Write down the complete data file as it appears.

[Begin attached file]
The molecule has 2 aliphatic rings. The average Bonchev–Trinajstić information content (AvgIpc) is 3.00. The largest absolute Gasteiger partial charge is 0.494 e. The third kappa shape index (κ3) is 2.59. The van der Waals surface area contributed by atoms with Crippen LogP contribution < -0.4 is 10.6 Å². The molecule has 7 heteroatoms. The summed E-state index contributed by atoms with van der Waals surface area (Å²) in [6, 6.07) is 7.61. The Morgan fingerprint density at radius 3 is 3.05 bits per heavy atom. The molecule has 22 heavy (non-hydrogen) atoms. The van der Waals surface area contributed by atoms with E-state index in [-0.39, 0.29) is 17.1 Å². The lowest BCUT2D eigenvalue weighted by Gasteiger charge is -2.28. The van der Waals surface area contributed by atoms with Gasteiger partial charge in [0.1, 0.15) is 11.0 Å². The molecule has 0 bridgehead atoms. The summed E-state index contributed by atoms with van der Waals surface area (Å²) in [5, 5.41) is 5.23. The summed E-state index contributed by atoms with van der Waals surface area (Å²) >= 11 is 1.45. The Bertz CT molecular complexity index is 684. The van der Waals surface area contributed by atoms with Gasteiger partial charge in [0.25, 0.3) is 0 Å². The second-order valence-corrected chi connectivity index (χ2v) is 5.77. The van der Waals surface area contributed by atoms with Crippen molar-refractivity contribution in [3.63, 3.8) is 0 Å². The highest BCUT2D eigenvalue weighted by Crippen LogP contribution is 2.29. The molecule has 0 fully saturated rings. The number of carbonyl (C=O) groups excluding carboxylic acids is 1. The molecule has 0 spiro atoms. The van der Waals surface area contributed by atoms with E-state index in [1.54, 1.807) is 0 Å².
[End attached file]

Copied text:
The molecule has 2 aliphatic rings. The average Bonchev–Trinajstić information content (AvgIpc) is 3.00. The largest absolute Gasteiger partial charge is 0.494 e. The third kappa shape index (κ3) is 2.59. The van der Waals surface area contributed by atoms with Crippen LogP contribution < -0.4 is 10.6 Å². The molecule has 7 heteroatoms. The summed E-state index contributed by atoms with van der Waals surface area (Å²) in [6, 6.07) is 7.61. The Morgan fingerprint density at radius 3 is 3.05 bits per heavy atom. The molecule has 22 heavy (non-hydrogen) atoms. The van der Waals surface area contributed by atoms with E-state index in [-0.39, 0.29) is 17.1 Å². The lowest BCUT2D eigenvalue weighted by Gasteiger charge is -2.28. The van der Waals surface area contributed by atoms with Gasteiger partial charge in [0.1, 0.15) is 11.0 Å². The molecule has 0 bridgehead atoms. The summed E-state index contributed by atoms with van der Waals surface area (Å²) in [5, 5.41) is 5.23. The summed E-state index contributed by atoms with van der Waals surface area (Å²) >= 11 is 1.45. The Bertz CT molecular complexity index is 684. The van der Waals surface area contributed by atoms with Gasteiger partial charge in [0.25, 0.3) is 0 Å². The second-order valence-corrected chi connectivity index (χ2v) is 5.77. The van der Waals surface area contributed by atoms with Crippen molar-refractivity contribution in [3.63, 3.8) is 0 Å². The highest BCUT2D eigenvalue weighted by Crippen LogP contribution is 2.29. The molecule has 0 fully saturated rings. The number of carbonyl (C=O) groups excluding carboxylic acids is 1. The molecule has 0 spiro atoms. The van der Waals surface area contributed by atoms with E-state index in [1.54, 1.807) is 0 Å².